Global inbound is predicted to reach a two-year high by the summer, according to new data from the Global Port Tracker released by the National Retail Federation (NRF) and Hackett Associates. The data shows that in April, U.S. ports handled 2.02 million TEU. a TEU is the equivalent of one 20-foot container. 

In May, VMAIL reported that the NRF was confident that inbound cargo, domestically was trending upward. 

The Global Port Tracker, which is produced for NRF by Hackett Associates, provides historical data and forecasts for U.S. ports. Recent data shows inbound cargo moving in a positive direction, climbing 4.6 percent from March and up 13.2 percent year-over-year.

“Consumers are continuing to spend more than last year, and retailers are stocking up to meet demand, especially as we head into peak shipping season,” said Jonathan Gold, the NRF’s vice president for supply chain and customs policy. “The high level of imports expected over the next several months is an encouraging sign that retailers are confident in strong sales throughout the remainder of the year. Unfortunately, retailers are also facing supply chain challenges again, this time with congestion at overseas ports that are affecting operations and shipping rates,” Gold said.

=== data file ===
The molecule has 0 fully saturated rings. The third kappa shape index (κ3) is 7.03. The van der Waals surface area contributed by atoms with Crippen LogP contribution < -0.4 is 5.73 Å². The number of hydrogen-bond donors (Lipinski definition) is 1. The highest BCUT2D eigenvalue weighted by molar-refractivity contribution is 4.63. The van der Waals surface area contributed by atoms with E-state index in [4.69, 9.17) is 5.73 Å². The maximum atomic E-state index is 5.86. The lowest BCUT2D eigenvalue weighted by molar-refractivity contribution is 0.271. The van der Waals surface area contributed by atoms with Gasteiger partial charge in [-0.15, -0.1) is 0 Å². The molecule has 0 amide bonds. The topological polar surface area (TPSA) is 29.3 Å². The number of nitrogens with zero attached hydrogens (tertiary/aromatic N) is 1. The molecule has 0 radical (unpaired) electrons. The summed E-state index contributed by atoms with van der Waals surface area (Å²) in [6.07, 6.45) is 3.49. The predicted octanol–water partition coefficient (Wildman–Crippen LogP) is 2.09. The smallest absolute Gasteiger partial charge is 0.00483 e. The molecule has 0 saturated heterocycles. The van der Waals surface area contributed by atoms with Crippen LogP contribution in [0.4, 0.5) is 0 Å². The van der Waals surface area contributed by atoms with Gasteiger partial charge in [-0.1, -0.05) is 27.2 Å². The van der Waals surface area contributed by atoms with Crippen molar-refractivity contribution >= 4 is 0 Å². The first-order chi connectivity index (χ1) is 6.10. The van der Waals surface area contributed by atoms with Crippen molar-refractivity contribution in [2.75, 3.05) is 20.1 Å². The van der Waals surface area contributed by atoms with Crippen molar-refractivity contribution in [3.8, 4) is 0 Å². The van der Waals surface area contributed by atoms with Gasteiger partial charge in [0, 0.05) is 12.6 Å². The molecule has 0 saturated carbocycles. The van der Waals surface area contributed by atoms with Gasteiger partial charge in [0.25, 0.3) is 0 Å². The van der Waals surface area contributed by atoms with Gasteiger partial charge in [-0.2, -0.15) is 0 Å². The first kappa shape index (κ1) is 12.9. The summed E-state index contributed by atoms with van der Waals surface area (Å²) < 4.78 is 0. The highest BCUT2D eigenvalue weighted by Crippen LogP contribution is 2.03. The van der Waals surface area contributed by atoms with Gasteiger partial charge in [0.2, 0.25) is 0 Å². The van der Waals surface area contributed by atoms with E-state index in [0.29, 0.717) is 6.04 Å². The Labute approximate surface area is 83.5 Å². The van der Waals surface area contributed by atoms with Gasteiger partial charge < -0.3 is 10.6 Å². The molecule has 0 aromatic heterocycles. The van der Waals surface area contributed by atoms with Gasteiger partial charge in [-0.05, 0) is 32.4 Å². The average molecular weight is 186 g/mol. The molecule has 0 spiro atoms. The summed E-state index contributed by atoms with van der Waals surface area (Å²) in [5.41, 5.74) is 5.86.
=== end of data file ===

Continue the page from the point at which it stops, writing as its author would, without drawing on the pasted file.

The Global Port Tracker projected that volume would rise by 2.09 million TEU in May, up 8.3 percent year-over-year, for the highest level since 2.26 million in August 2022. June numbers are expected to climb higher, reaching 2.11 million TEU, up 15.2 percent year-over-year.

Meanwhile, July is forecast to reach 2.1 million TEU, up 9.5 percent; while August is slated to hit 2.17 million TEU, up 10.6 percent. The Global Port Tracker predicts this rise will taper off slightly in September falling to 2.06 million TEU, but will still be up 1.7 percent, and October will fall to 2.01 percent, down 2.3 percent from the same month last year.

“Imports of containerized goods at U.S. ports are booming, with particularly strong growth on the West Coast,” according to Hackett Associates founder Ben Hackett. “In the last couple of years, we have witnessed a flattened peak season that has stretched out the volume of imports over extra months versus the strong, consolidated surge seen in the past. 

“Reasons for this range from retailers restocking following strong sales after the pandemic to trying to get ahead of increased tariffs on goods from China set to take effect in August, and ensuring sufficient inventories for the holiday season amid strong consumer demand.”